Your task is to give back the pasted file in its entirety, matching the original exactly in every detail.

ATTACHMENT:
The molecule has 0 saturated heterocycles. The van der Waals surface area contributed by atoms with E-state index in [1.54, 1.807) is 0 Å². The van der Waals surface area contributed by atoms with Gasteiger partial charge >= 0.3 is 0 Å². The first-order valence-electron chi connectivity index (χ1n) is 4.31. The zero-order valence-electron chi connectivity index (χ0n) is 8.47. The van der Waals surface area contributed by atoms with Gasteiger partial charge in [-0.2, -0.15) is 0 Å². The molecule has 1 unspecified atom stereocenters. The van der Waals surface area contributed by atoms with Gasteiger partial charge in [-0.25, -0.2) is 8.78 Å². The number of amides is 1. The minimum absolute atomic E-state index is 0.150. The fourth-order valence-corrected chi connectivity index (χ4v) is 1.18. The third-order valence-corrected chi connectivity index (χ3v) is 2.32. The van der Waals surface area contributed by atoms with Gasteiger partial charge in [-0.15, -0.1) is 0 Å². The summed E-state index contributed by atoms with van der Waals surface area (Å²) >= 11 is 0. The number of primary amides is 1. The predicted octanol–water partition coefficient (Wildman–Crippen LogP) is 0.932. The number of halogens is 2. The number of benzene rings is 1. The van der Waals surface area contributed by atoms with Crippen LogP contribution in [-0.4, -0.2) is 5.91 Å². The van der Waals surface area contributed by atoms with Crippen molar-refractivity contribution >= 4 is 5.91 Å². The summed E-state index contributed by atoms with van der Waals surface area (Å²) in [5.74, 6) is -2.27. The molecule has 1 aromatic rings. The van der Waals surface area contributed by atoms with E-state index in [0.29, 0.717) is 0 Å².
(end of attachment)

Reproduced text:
The molecule has 0 saturated heterocycles. The van der Waals surface area contributed by atoms with E-state index in [1.54, 1.807) is 0 Å². The van der Waals surface area contributed by atoms with Gasteiger partial charge >= 0.3 is 0 Å². The first-order valence-electron chi connectivity index (χ1n) is 4.31. The zero-order valence-electron chi connectivity index (χ0n) is 8.47. The van der Waals surface area contributed by atoms with Gasteiger partial charge in [-0.2, -0.15) is 0 Å². The molecule has 1 unspecified atom stereocenters. The van der Waals surface area contributed by atoms with Gasteiger partial charge in [-0.25, -0.2) is 8.78 Å². The number of amides is 1. The minimum absolute atomic E-state index is 0.150. The fourth-order valence-corrected chi connectivity index (χ4v) is 1.18. The third-order valence-corrected chi connectivity index (χ3v) is 2.32. The van der Waals surface area contributed by atoms with Gasteiger partial charge in [-0.15, -0.1) is 0 Å². The summed E-state index contributed by atoms with van der Waals surface area (Å²) >= 11 is 0. The number of primary amides is 1. The predicted octanol–water partition coefficient (Wildman–Crippen LogP) is 0.932. The number of halogens is 2. The number of benzene rings is 1. The van der Waals surface area contributed by atoms with Crippen LogP contribution in [-0.4, -0.2) is 5.91 Å². The van der Waals surface area contributed by atoms with Crippen molar-refractivity contribution >= 4 is 5.91 Å². The summed E-state index contributed by atoms with van der Waals surface area (Å²) in [5.74, 6) is -2.27. The molecule has 1 aromatic rings. The van der Waals surface area contributed by atoms with E-state index in [0.29, 0.717) is 0 Å².